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December 29, 2014 Published in Traffic & Transportation

“Ladies And Gentlemen, Start Your Engines!” Tolling And New Rules Begin on the 95 Express Lanes

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(Courtesy Photo)

(Courtesy Photo)

The trial run is over, so is the free ride. The timely roll-out and carefully crafted big reveal are ending just in time for the always clogged New Year’s Eve travel weekend, the new Express Lanes on the perpetually busy I-95 Corridor in Northern Virginia will officially open for business. It all starts in earnest during the morning rush hour, today, Dec. 29, 2014. That means tolling will actually begin on the 29-mile Express Lanes corridor and new rules will go into effect.

During the initial two-week toll-free pilot period, traffic volume on the new 95 Express Lanes matched volume on the preexisting I-95 HOV lanes. Beginning on the first day of the first workweek after Christmas, all drivers will need an E-ZPass® to use the 95 Express Lanes 24-hours- a-day, seven-days-a-week. Carpoolers will need an E-ZPass FlexSM transponder. Drivers with three or more people in the car and an E-ZPass FlexSM set to HOV mode can ride toll-free on the northern stretch and the southern stretch of the 95 Express Lanes.

“Winding nearly 30 miles through the most congested terrain in Northern Virginia, the new 95 Express Lanes are game-changers. Its very existence disproves the notion in some circles that more roads won’t solve traffic problems on I-95 in Northern Virginia,” said John B. Townsend II, AAA Mid-Atlantic’s Manager of Public and Government Affairs. “The spill-over effect will soon become self-evident, as the 95 Express Lanes ease congestion in the regular lanes, which daily carry 200,000 vehicles. Every user must make safety a priority while utilizing the newly dedicated 95 Express Lanes, by heeding the directions on overhead dynamic message signage system in advance of the entryways, by knowing the lay of the new road-scape, by being totally aware of the fact that the I-95 Express Lanes will be reversible, and by avoiding distractions.”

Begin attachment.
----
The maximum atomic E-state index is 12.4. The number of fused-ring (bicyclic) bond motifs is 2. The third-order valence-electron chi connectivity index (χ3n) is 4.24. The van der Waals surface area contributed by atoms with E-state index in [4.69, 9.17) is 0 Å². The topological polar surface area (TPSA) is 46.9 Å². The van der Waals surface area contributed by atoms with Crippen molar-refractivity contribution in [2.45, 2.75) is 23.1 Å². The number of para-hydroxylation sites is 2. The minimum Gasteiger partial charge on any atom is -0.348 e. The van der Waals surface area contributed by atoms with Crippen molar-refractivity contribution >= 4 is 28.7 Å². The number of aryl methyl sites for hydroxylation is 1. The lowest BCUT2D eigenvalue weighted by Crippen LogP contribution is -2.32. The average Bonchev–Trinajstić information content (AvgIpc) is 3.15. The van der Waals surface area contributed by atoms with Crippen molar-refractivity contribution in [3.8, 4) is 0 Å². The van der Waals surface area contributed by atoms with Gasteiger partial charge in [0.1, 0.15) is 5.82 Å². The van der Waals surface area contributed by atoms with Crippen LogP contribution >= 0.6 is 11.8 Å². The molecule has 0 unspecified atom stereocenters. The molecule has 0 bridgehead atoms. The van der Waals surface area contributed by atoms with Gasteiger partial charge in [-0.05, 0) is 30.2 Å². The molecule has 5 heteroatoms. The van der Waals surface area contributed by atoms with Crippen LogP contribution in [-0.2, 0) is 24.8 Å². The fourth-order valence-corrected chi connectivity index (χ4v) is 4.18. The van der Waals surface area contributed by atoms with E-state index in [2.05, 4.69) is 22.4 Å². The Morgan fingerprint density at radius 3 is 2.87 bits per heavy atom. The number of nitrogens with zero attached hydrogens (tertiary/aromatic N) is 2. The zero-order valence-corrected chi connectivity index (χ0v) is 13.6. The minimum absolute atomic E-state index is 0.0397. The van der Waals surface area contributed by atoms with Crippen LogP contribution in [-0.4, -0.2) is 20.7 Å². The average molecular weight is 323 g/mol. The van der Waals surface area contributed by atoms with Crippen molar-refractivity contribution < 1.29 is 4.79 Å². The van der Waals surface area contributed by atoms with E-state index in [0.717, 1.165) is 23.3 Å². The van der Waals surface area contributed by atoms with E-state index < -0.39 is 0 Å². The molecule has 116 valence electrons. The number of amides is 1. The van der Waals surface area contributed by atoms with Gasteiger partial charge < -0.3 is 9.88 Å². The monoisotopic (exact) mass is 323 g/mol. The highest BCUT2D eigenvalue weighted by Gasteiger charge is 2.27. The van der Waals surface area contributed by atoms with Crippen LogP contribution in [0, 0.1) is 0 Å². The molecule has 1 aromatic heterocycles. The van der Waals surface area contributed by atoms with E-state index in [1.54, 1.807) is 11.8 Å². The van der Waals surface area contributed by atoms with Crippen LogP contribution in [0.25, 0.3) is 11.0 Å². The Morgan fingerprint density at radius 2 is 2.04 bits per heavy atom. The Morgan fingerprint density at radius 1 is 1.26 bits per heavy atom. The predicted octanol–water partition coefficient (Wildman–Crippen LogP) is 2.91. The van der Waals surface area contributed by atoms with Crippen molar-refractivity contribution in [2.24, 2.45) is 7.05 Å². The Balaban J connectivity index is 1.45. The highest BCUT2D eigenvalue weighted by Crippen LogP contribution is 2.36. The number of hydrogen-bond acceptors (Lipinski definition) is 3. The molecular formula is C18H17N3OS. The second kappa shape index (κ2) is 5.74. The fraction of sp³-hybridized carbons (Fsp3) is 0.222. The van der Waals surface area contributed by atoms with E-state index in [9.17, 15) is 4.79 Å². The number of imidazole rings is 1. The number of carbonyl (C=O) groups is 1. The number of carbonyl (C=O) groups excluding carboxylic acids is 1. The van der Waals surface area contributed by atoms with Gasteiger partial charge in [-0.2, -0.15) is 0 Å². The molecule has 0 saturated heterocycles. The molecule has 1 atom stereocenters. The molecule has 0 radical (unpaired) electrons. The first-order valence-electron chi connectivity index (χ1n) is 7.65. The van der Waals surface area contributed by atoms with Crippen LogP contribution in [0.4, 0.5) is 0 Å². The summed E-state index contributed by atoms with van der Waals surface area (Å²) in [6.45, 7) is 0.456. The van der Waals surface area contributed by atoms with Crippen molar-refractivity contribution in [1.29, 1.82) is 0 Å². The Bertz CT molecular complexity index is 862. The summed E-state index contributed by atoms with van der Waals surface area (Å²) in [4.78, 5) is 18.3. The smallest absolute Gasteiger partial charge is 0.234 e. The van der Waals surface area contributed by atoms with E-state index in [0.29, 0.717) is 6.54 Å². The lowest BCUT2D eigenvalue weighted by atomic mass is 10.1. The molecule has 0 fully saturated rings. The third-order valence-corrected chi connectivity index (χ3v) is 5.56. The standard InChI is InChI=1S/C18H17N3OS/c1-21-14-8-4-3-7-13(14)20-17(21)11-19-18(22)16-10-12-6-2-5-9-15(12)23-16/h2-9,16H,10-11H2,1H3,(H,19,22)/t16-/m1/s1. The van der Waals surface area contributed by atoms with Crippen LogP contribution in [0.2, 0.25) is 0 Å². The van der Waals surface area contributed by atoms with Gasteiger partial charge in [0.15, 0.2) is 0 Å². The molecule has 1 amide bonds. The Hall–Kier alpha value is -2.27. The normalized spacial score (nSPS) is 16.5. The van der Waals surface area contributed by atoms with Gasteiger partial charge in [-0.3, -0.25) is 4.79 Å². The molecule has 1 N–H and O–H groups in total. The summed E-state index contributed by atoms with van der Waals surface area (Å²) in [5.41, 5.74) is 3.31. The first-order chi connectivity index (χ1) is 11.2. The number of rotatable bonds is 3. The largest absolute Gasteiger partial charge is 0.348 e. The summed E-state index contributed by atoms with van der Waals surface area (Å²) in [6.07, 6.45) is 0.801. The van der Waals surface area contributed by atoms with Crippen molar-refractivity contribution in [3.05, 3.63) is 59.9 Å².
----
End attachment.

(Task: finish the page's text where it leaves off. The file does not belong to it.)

The project converted the venerable HOV facility into Express Lanes, and those lanes will reverse in the a.m. and p.m. rush hours, a fact nearly half of 95 drivers failed to grasp a month ago, a survey by VDOT revealed. By design, the 95 Express Lanes will “keep traffic moving by using dynamic tolling that will adjust tolls based on real-time traffic conditions, video technology capable of identifying accidents, and a series of electronic signs to communicate with drivers and state trooper to ensure enforcement.”

“It is not far-fetched to say the 95-Express Lanes, which stretch  from Garrisonville Road in Stafford County to Edsall Road just north of the Beltway in Fairfax County, will change the way we – motorists, sluggers, car-poolers, and the owners of hybrid vehicles – commute on one of the busiest highways on the Eastern Seaboard,” said Townsend. “Goodbye the traditional HOV lanes. Hello the E-ZPass FlexSM.”

“If you build it, he will come,” so goes the famous line in Field Of Dreams. Will toll-averse motorists come to the 95 Express Lanes in Northern Virginia? Well, nearly “125,000 drivers used the Interstate 95 Express Toll Lanes north of Baltimore in the first week of toll collections,” reports The Baltimore Sun. Volume on a kindred project in Northern Virginia, the 495 Express Lanes, increased to an “average of 43,170 workday trips for the September 2014 quarter.” It comprises a 14.9 % increase from 37,574 daily trips in the September 2013 quarter. In the meantime, the final section of Maryland’s Intercounty Connector opened in November from I-95 to US 1 in Laurel. In its third year of operation, the ICC is Maryland’s first all-electronic, variably priced toll facility, is attracting an average of 50,000 vehicles daily.